I’m going out on a limb and predicting that All Is Lost, August: Osage County, Her, Inside Llewyn Davis, and Nebraska all miss the cut. As I write this, Hustle and Wolf have not been screened, but both seem to be agreed upon as likely candidates. The locks, it seems to me, are 12 Years, Phillips, Gravity, and Mr. Banks. I think respect for Woody Allen and the film’s dramatic power make Blue Jasmine one of the ten (if, that is, there are even ten selections this year). Dallas, Butler, and Philomena, on the other hand, are films that many find extremely moving. That counts for a lot. And even though all three receive strong but not overwhelming reviews, the onscreen emotion will carry them through.

Of course, I could be totally wrong. But I think this ten makes a lot of sense. I believe the ultimate winner will be 12 Years or Gravity — most likely Gravity.

Much depends on how American Hustle and The Wolf of Wall Street are received. But looking at it logically — box office hit, solid reviews, technological achievement, a “made for the big screen” film, two beloved stars, a respected filmmaker — it is hard not to see Gravity as the film to beat.

I, of course, would be voting for 12 Years a Slave …

Wednesday Round-Up: TIFF talk heats up with only 8 days to go

dallas buyers

With the 2013 Toronto International Film Festival just eight days away, you can expect TIFF talk here and elsewhere to go into overdrive. Maximum overdrive, even. Almost every day from now until the end of the festival, I’ll be posting something TIFF-related — although not tomorrow; note I said ALMOST.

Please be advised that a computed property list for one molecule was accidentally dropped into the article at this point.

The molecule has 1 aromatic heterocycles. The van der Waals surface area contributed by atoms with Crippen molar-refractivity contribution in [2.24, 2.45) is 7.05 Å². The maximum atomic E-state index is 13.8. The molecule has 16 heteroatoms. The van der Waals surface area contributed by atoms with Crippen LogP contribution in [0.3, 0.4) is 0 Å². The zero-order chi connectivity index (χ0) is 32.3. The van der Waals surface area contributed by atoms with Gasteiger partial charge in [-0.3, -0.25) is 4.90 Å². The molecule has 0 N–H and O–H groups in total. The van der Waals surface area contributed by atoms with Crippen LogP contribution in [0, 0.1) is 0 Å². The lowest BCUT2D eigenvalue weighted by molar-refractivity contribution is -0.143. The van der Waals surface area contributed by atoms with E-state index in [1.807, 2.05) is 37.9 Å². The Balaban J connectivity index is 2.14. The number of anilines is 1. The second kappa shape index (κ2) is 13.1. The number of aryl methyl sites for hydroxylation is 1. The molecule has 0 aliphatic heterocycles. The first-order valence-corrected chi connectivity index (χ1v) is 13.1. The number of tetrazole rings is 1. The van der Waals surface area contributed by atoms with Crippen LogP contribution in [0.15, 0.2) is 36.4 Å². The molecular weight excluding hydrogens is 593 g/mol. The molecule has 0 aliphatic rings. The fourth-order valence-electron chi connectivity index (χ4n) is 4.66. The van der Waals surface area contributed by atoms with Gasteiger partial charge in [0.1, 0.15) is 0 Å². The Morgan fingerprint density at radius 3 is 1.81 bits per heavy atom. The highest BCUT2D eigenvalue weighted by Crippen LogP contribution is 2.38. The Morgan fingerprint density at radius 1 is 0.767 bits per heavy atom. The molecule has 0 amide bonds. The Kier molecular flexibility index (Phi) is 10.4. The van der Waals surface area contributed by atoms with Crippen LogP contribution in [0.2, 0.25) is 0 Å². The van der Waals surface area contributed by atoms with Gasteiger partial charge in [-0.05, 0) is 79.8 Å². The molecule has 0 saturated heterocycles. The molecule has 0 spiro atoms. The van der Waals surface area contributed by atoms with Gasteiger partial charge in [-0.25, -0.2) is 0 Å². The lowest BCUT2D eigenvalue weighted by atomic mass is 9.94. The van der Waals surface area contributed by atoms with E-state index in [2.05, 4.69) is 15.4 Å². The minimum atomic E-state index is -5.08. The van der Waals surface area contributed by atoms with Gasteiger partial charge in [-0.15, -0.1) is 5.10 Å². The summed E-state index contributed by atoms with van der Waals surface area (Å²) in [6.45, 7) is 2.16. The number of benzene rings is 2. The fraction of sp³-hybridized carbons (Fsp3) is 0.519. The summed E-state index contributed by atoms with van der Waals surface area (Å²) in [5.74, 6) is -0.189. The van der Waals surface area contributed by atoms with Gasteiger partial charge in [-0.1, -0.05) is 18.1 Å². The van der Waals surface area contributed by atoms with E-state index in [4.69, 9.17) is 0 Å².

The majority of my coverage will be for Indiewire’s The Playlist, for The Film Stage, and for the November issue of Buffalo Spree, but I will certainly post here, and I will also be posting lots on FilmSwoon’s Twitter and Facebook pages, so please hit those up while I’m at the festival (September 6-9).

One TIFF entry I am hoping to see — honestly, it’s all up in the air at this point — is “Dallas Buyers Club,” a.k.a., The Film That Matthew McConaughey Lost All That Weight For. It is a fantastic concept for a movie, and represents another unique choice for its star. The Playlist posted some new pictures for the film — its release date was just moved up to early November, a very confident move — and an official synopsis:

“In 1986, the AIDS crisis was still a misunderstood horror, withering then taking its victims, alarming the public and confounding the doctors who sought a cure. In Texas, Ron Woodruff stood beyond the fear of AIDS. He was clueless. So when this boozing, foul-mouthed, womanizing heterosexual contracted HIV, his response was instinctive: Bullshit.

“‘Dallas Buyers Club’ draws on his true story. When Woodruff (Matthew McConaughey) is told that he has only thirty days to live, he pleads with a doctor (Jennifer Garner) for what was then an experimental drug, AZT. But he refuses to submit to a clinical trial, so he steals the drug — taking his first dose with a beer chaser and a snort of cocaine. When the AZT dosage makes him sick, he seeks out alternative medicine. Never one to heed rules, Woodruff smuggles unapproved treatments over the border from Mexico. Along the way, he strikes up an unlikely alliance with Rayon, a sleek but troubled drag queen, played with stunning conviction by Jared Leto. The pair teams up to sell treatments to the growing numbers of HIV and AIDS patients unwilling to wait for the medical establishment to save them. It’s a classic story of American enterprise.”

The Playlist and The Film Stage are two of my favorite sources for news and info as TIFF draws closer, and I don’t just say that because I’m a contributor for both.

The rest of this week’s round-up:

Photo: “Dallas Buyers Club”